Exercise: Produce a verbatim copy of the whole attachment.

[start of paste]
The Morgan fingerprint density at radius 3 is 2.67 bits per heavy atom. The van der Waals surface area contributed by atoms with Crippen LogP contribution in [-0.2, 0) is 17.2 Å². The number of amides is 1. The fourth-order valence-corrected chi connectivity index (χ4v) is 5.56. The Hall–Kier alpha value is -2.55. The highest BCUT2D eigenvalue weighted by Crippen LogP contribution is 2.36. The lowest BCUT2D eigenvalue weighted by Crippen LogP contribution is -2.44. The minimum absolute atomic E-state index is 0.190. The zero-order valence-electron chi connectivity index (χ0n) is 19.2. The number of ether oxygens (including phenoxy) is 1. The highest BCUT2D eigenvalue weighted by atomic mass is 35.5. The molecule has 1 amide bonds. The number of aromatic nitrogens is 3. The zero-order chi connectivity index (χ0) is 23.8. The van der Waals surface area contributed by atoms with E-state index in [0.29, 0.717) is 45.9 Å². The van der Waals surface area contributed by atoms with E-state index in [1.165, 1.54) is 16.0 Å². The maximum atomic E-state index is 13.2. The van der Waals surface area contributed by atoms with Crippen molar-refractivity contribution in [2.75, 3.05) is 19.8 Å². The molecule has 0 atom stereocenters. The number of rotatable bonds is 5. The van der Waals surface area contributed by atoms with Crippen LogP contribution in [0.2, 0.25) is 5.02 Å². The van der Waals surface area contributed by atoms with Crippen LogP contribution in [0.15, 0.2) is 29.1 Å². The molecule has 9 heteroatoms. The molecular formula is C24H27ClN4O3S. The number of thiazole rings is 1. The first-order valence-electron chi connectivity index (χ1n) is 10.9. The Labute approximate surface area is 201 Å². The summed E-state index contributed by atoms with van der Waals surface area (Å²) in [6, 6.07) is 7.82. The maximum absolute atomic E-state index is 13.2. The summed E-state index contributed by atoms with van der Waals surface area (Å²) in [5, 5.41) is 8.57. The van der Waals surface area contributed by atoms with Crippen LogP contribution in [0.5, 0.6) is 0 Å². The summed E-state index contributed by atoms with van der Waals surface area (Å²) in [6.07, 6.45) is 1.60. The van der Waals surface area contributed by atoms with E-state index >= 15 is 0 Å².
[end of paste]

The Morgan fingerprint density at radius 3 is 2.67 bits per heavy atom. The van der Waals surface area contributed by atoms with Crippen LogP contribution in [-0.2, 0) is 17.2 Å². The number of amides is 1. The fourth-order valence-corrected chi connectivity index (χ4v) is 5.56. The Hall–Kier alpha value is -2.55. The highest BCUT2D eigenvalue weighted by Crippen LogP contribution is 2.36. The lowest BCUT2D eigenvalue weighted by Crippen LogP contribution is -2.44. The minimum absolute atomic E-state index is 0.190. The zero-order valence-electron chi connectivity index (χ0n) is 19.2. The number of ether oxygens (including phenoxy) is 1. The highest BCUT2D eigenvalue weighted by atomic mass is 35.5. The molecule has 1 amide bonds. The number of aromatic nitrogens is 3. The zero-order chi connectivity index (χ0) is 23.8. The van der Waals surface area contributed by atoms with E-state index in [0.29, 0.717) is 45.9 Å². The van der Waals surface area contributed by atoms with E-state index in [1.165, 1.54) is 16.0 Å². The maximum atomic E-state index is 13.2. The van der Waals surface area contributed by atoms with Crippen molar-refractivity contribution in [2.75, 3.05) is 19.8 Å². The molecule has 0 atom stereocenters. The number of rotatable bonds is 5. The van der Waals surface area contributed by atoms with Crippen LogP contribution in [0.2, 0.25) is 5.02 Å². The van der Waals surface area contributed by atoms with Crippen LogP contribution in [0.15, 0.2) is 29.1 Å². The molecule has 9 heteroatoms. The molecular formula is C24H27ClN4O3S. The number of thiazole rings is 1. The first-order valence-electron chi connectivity index (χ1n) is 10.9. The Labute approximate surface area is 201 Å². The summed E-state index contributed by atoms with van der Waals surface area (Å²) in [6, 6.07) is 7.82. The maximum absolute atomic E-state index is 13.2. The summed E-state index contributed by atoms with van der Waals surface area (Å²) in [5, 5.41) is 8.57. The van der Waals surface area contributed by atoms with Crippen LogP contribution in [0.5, 0.6) is 0 Å². The summed E-state index contributed by atoms with van der Waals surface area (Å²) in [6.07, 6.45) is 1.60. The van der Waals surface area contributed by atoms with E-state index >= 15 is 0 Å².